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With The UK Facing A Shortage Of HRT For Menopausal Women What Are The Natural Alternatives

By David Saunders, Health Editor | UPDATED: 08:28, 26 June 2020

Women going through the menopause are now facing a national shortage of hormone replacement therapy (HRT) as was recently reported. The Department for Health and Social Care said it was aware of on-going supply issues due to manufacturing delays. In pressing times, it is reassuring to know that alternative treatments for menopausal symptoms are available. The UK’s Leading Nutritionist Dr Marilyn Glenville offers her advice for alternative natural treatments to HRT

Marilyn discusses, “You may have heard that there is a shortage of HRT drugs and that this shortage could last until 2020. Half of all HRT drugs brands are out of stock at the moment and this is affecting all High Street pharmacies so they can’t fulfil the prescriptions the GPs have written.

Some women are being prescribed different forms of HRT because their original prescription is unavailable and it may not be a form that suits them.  If you can’t get your usual HRT medication or know that you won’t be able to get another supply after a month or so then it is definitely thinking about putting in some natural alternatives to help you through this stage in your life. Remember that the menopause is just a transition, as women we are moving from one stage in our life to another.

Not all women have a miserable time during the menopause.  Symptoms can vary and some women sail through – the only thing they notice is that their periods have stopped. While others can experiences such extreme night sweats that they have to get up to change their night clothes two or three times a night, or even taking a shower in the middle of the night. There are good natural alternatives that can work well to control the symptoms if you can’t get hold of your usual HRT medication.”

“The menopause is a natural stage in your life and there a number of top tips to help you prepare and pass through this transition easily and comfortably.

Symptoms that your body is preparing for the menopause can start in the mid-40s (or earlier) and can include changes in the frequency or heaviness of your periods, premenstrual tension, mood swings and irritability. As your body produces less and less oestrogen, other symptoms may appear, including aching joints, depression, lack of energy, joint pains, declining libido, weight gain, headaches and, most commonly, hot flushes and night sweats.

Hot flushes and night sweats are among the most common and uncomfortable symptoms and their frequency and severity can vary from woman to woman.  Certain foods and situations can trigger some hot flushes and these can include spicy foods, caffeinated drinks, alcohol and stressful situations.”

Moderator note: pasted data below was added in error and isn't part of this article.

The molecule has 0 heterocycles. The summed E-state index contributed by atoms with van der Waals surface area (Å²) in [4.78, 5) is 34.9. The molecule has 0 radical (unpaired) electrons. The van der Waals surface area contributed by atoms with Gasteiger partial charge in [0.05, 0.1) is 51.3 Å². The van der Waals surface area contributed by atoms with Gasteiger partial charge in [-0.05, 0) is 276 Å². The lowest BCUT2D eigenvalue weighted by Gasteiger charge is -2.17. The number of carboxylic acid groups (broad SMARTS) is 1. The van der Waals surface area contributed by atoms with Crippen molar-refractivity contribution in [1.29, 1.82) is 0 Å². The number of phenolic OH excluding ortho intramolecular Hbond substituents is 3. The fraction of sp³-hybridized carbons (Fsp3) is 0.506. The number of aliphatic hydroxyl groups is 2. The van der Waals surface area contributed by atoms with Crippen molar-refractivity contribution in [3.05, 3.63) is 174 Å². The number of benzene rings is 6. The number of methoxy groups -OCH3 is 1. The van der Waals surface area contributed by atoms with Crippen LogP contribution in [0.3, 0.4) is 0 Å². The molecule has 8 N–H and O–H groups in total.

1) Increase Your Intake Of Phytoestrogens

Pay particular attention to adding phytoestrogens to your diet as these foods will help cushion the effects of the hormone roller coaster as you go through the menopause.  We know that women who eat a diet rich in phytoestrogens have significantly fewer hot flushes, up to half the amount experienced by women who eat very few phytoestrogens so make sure these are included in your diet and go for variety.

Contrary to popular opinion phytoestrogens do not supply oestrogen but have a balancing effect on your hormones.

Phytoestrogens (isoflavones) work literally like a key.  The cells in your body have oestrogen receptors on them that act like a lock; they need a key that fits into that lock to ‘stimulate’ them into activity.  This activity can be beneficial in certain places in the body like your bones and brain where you want the cells to stay active but can be negative in other places like the breasts and womb where you do not want cells to be too stimulated, causing them to multiply and then mutate. There are two different kinds of oestrogen receptors, alpha and beta.

You have alpha-receptors in your breasts, ovaries and womb and beta-receptors in your brain, bones, blood vessels and bladder as well as in your breasts, womb and ovaries.  Your breasts, ovaries and womb have both alpha and beta-receptors.

HRT triggers both alpha and beta-receptors, which is why it can increase the risk of breast, ovarian and womb cancer when it stimulates the cells in those areas. Isoflavones, as found in chickpeas, lentils and soya, work in a completely different way.  Isoflavones bind to beta-receptors and stimulate beneficial effects in the brain, bone, heart and bladder.  In the breast, womb and ovaries they bind to the beta-receptors and this prevents the over-stimulation of the alpha-receptors and can block proliferation and prevent cancer.  It is this SERM effect (Selective Estrogen Receptor Modulator) that is why they are beneficial.

2) Get A Helping Hand From Herbs

There are a number of herbs that are helpful for the menopause including soya, sage, flaxseeds, hops and red clover.  Sage has been shown to decrease hot flushes by 50% after 4 weeks and by 64% after 8 weeks.  It also helps with decreasing insomnia, irritability, anxiety, physical and mental exhaustion by up to 47%, which can all be symptoms around the menopause.  Hops have been shown to help with both hot flushes and night sweats. Red clover is one of the most extensively studied herbs and research indicates that it significantly reduces vasomotor symptoms compared to a placebo.  I use a combination of these organic herbs in my clinics called Meno Herbal Support available from (RRP £23.77,

3) Balance Blood Sugar Levels To Help Your Mood

If you are suffering from increased mood swings, irritability and depression then taking measures to balance your blood sugar is absolutely crucial. This means not only thinking about the quality of the food that you eat but also the timing.  You need to completely eliminate added sugar and refined carbohydrates in order to see a marked improvement in your moods. The other important consideration is to eat little and often. This means not going more than three hours without eating.  If you wait longer than this, your blood sugar will drop and the stress hormones adrenaline and cortisol will be released.  It is the release of these hormones that gives rise to many of the symptoms relating to anxiety, tension, crying spells, depression and irritability.